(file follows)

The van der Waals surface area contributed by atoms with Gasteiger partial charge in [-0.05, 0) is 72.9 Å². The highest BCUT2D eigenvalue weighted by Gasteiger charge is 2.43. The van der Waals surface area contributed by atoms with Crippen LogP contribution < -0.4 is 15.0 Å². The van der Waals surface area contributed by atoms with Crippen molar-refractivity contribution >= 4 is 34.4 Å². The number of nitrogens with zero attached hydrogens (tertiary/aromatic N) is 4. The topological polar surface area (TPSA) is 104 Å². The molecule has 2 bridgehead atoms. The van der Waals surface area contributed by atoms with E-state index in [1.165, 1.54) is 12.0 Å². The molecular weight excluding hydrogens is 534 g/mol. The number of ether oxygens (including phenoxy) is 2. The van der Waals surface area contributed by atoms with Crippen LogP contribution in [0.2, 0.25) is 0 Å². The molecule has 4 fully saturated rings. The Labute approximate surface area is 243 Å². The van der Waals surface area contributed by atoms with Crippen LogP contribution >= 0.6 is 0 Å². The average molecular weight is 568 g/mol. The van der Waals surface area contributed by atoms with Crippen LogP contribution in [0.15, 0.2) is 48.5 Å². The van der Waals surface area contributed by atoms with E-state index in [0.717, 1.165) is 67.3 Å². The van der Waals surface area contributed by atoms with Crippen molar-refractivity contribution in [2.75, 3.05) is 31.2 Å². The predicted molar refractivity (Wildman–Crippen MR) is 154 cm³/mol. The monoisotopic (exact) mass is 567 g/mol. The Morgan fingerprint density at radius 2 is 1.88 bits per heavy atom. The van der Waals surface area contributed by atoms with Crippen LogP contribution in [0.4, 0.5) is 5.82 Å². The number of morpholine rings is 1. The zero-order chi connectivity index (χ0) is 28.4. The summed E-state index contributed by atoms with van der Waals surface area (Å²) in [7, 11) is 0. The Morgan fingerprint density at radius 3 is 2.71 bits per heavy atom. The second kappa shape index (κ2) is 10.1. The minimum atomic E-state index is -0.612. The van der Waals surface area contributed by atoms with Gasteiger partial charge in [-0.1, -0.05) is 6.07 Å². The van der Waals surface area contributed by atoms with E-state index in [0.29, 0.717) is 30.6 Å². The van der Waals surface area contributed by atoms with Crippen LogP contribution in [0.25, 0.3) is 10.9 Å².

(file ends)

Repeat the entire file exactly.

The van der Waals surface area contributed by atoms with Gasteiger partial charge in [-0.05, 0) is 72.9 Å². The highest BCUT2D eigenvalue weighted by Gasteiger charge is 2.43. The van der Waals surface area contributed by atoms with Crippen LogP contribution < -0.4 is 15.0 Å². The van der Waals surface area contributed by atoms with Crippen molar-refractivity contribution >= 4 is 34.4 Å². The number of nitrogens with zero attached hydrogens (tertiary/aromatic N) is 4. The topological polar surface area (TPSA) is 104 Å². The molecule has 2 bridgehead atoms. The van der Waals surface area contributed by atoms with E-state index in [1.165, 1.54) is 12.0 Å². The molecular weight excluding hydrogens is 534 g/mol. The number of ether oxygens (including phenoxy) is 2. The van der Waals surface area contributed by atoms with Crippen LogP contribution in [0.2, 0.25) is 0 Å². The molecule has 4 fully saturated rings. The Labute approximate surface area is 243 Å². The van der Waals surface area contributed by atoms with Crippen LogP contribution >= 0.6 is 0 Å². The average molecular weight is 568 g/mol. The van der Waals surface area contributed by atoms with Crippen LogP contribution in [0.15, 0.2) is 48.5 Å². The van der Waals surface area contributed by atoms with E-state index in [0.717, 1.165) is 67.3 Å². The van der Waals surface area contributed by atoms with Crippen molar-refractivity contribution in [2.75, 3.05) is 31.2 Å². The predicted molar refractivity (Wildman–Crippen MR) is 154 cm³/mol. The monoisotopic (exact) mass is 567 g/mol. The Morgan fingerprint density at radius 2 is 1.88 bits per heavy atom. The van der Waals surface area contributed by atoms with Crippen LogP contribution in [0.4, 0.5) is 5.82 Å². The number of morpholine rings is 1. The zero-order chi connectivity index (χ0) is 28.4. The summed E-state index contributed by atoms with van der Waals surface area (Å²) in [7, 11) is 0. The Morgan fingerprint density at radius 3 is 2.71 bits per heavy atom. The second kappa shape index (κ2) is 10.1. The minimum atomic E-state index is -0.612. The van der Waals surface area contributed by atoms with Gasteiger partial charge in [-0.1, -0.05) is 6.07 Å². The van der Waals surface area contributed by atoms with E-state index in [0.29, 0.717) is 30.6 Å². The van der Waals surface area contributed by atoms with Crippen LogP contribution in [0.25, 0.3) is 10.9 Å².